Morgan Stanley is continuing its back-to-office push by limiting the number of days its advisors can work from home.

Beginning July 1, advisors will be limited to 90 days of remote work a year, according to Morgan Stanley. Advisors can apply for an alternate work location, but manager approval will be required, the company says.

Criteria such as length of service and membership of production-based recognition clubs will be applied for the alternate work location, and the advisors working remotely will face periodic remote inspections, according to Morgan Stanley. The wirehouse had 15,950 advisors as of the end of 2020, which was the last time it reported advisor headcount.

“We developed our long term approach in consultation with advisors and are offering different options to enable them to maintain flexibility that balances their needs as well as those of our clients and our business,” according to a statement from Morgan Stanley. “Flexibility options will differ by employee based upon role and eligibility.”

Morgan Stanley’s latest work arrangements were first reported by AdvisorHub.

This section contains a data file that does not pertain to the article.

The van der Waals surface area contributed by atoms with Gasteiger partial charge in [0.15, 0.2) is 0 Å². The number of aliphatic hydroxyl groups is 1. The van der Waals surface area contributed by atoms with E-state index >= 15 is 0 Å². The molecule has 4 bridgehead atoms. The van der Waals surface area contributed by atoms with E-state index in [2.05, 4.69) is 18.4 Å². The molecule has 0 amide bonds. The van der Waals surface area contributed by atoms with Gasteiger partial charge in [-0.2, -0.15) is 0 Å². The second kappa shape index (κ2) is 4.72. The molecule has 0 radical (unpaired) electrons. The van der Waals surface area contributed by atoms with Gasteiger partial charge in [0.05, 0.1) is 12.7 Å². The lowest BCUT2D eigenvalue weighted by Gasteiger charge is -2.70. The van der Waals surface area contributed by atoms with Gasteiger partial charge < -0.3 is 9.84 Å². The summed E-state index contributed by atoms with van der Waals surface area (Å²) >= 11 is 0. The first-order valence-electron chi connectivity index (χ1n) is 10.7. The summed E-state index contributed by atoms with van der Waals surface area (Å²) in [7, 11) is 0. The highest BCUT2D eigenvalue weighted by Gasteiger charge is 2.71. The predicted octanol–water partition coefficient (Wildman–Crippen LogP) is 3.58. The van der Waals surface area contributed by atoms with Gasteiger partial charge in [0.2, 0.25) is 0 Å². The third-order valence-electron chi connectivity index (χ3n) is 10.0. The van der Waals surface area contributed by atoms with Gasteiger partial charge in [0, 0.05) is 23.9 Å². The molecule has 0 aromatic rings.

Taking into account guidance from medical and government authorities, Morgan Stanley has been encouraging staff to return to the office, as reported. However, the firm’s return-to-office plans and timing have differed by division, business, and teams, as well as by geography.

While Merrill Lynch does not have a vaccine mandate, the firm is “strongly encouraging” its employees to get fully vaccinated, including boosters, a spokesperson told FA-IQ in February, as reported.

Last month, Wells Fargo said it would return most of its staff back to the office on March 14, allowing most to work on a hybrid model.

As of last month, Merrill Lynch employees were gradually returning to offices, according to a spokesperson. While Merrill does not have a vaccine mandate, the firm is “strongly encouraging” its employees to get fully vaccinated, including boosters, the spokesperson added at the time.

In an op-ed for Time magazine in August last year, UBS chief executive officer Ralph Hamers wrote that the financial industry should adopt hybrid work arrangements.

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